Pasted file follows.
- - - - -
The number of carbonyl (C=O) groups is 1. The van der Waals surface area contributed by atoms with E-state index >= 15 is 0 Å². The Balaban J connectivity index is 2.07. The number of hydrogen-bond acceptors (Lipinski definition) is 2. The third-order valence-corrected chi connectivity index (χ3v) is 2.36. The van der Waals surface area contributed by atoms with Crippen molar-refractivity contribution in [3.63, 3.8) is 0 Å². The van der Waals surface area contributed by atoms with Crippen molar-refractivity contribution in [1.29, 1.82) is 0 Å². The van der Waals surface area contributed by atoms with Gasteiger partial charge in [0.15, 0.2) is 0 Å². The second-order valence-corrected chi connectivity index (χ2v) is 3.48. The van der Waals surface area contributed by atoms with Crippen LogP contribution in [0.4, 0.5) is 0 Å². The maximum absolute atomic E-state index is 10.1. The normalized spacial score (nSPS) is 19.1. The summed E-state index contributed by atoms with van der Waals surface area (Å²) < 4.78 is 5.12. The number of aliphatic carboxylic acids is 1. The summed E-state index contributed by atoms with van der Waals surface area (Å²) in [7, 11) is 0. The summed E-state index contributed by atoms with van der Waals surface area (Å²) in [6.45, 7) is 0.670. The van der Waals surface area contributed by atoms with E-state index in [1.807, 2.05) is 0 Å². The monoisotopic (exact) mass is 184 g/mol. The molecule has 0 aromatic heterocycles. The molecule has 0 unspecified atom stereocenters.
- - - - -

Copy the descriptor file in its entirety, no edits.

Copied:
The number of carbonyl (C=O) groups is 1. The van der Waals surface area contributed by atoms with E-state index >= 15 is 0 Å². The Balaban J connectivity index is 2.07. The number of hydrogen-bond acceptors (Lipinski definition) is 2. The third-order valence-corrected chi connectivity index (χ3v) is 2.36. The van der Waals surface area contributed by atoms with Crippen molar-refractivity contribution in [3.63, 3.8) is 0 Å². The van der Waals surface area contributed by atoms with Crippen molar-refractivity contribution in [1.29, 1.82) is 0 Å². The van der Waals surface area contributed by atoms with Gasteiger partial charge in [0.15, 0.2) is 0 Å². The second-order valence-corrected chi connectivity index (χ2v) is 3.48. The van der Waals surface area contributed by atoms with Crippen LogP contribution in [0.4, 0.5) is 0 Å². The maximum absolute atomic E-state index is 10.1. The normalized spacial score (nSPS) is 19.1. The summed E-state index contributed by atoms with van der Waals surface area (Å²) < 4.78 is 5.12. The number of aliphatic carboxylic acids is 1. The summed E-state index contributed by atoms with van der Waals surface area (Å²) in [7, 11) is 0. The summed E-state index contributed by atoms with van der Waals surface area (Å²) in [6.45, 7) is 0.670. The van der Waals surface area contributed by atoms with E-state index in [1.807, 2.05) is 0 Å². The monoisotopic (exact) mass is 184 g/mol. The molecule has 0 aromatic heterocycles. The molecule has 0 unspecified atom stereocenters.